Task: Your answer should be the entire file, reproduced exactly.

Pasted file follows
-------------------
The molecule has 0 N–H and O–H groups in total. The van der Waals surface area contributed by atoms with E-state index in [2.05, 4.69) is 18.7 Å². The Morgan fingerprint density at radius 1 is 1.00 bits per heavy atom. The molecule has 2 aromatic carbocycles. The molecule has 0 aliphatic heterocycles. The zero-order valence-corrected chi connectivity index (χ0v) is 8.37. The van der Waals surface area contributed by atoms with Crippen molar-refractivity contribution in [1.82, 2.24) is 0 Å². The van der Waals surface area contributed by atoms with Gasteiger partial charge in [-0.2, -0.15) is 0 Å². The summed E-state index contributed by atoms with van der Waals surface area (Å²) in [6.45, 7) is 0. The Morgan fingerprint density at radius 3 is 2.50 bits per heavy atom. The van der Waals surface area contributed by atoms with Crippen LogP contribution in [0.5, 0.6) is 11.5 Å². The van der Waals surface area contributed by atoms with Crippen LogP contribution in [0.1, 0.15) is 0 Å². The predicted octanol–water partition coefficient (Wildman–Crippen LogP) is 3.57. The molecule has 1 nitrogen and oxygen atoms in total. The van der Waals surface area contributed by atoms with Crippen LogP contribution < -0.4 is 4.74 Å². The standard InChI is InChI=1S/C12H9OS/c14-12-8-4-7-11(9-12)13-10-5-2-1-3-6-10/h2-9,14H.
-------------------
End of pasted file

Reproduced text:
The molecule has 0 N–H and O–H groups in total. The van der Waals surface area contributed by atoms with E-state index in [2.05, 4.69) is 18.7 Å². The Morgan fingerprint density at radius 1 is 1.00 bits per heavy atom. The molecule has 2 aromatic carbocycles. The molecule has 0 aliphatic heterocycles. The zero-order valence-corrected chi connectivity index (χ0v) is 8.37. The van der Waals surface area contributed by atoms with Crippen molar-refractivity contribution in [1.82, 2.24) is 0 Å². The van der Waals surface area contributed by atoms with Gasteiger partial charge in [-0.2, -0.15) is 0 Å². The summed E-state index contributed by atoms with van der Waals surface area (Å²) in [6.45, 7) is 0. The Morgan fingerprint density at radius 3 is 2.50 bits per heavy atom. The van der Waals surface area contributed by atoms with Crippen LogP contribution in [0.5, 0.6) is 11.5 Å². The van der Waals surface area contributed by atoms with Crippen LogP contribution in [0.1, 0.15) is 0 Å². The predicted octanol–water partition coefficient (Wildman–Crippen LogP) is 3.57. The molecule has 1 nitrogen and oxygen atoms in total. The van der Waals surface area contributed by atoms with Crippen LogP contribution < -0.4 is 4.74 Å². The standard InChI is InChI=1S/C12H9OS/c14-12-8-4-7-11(9-12)13-10-5-2-1-3-6-10/h2-9,14H.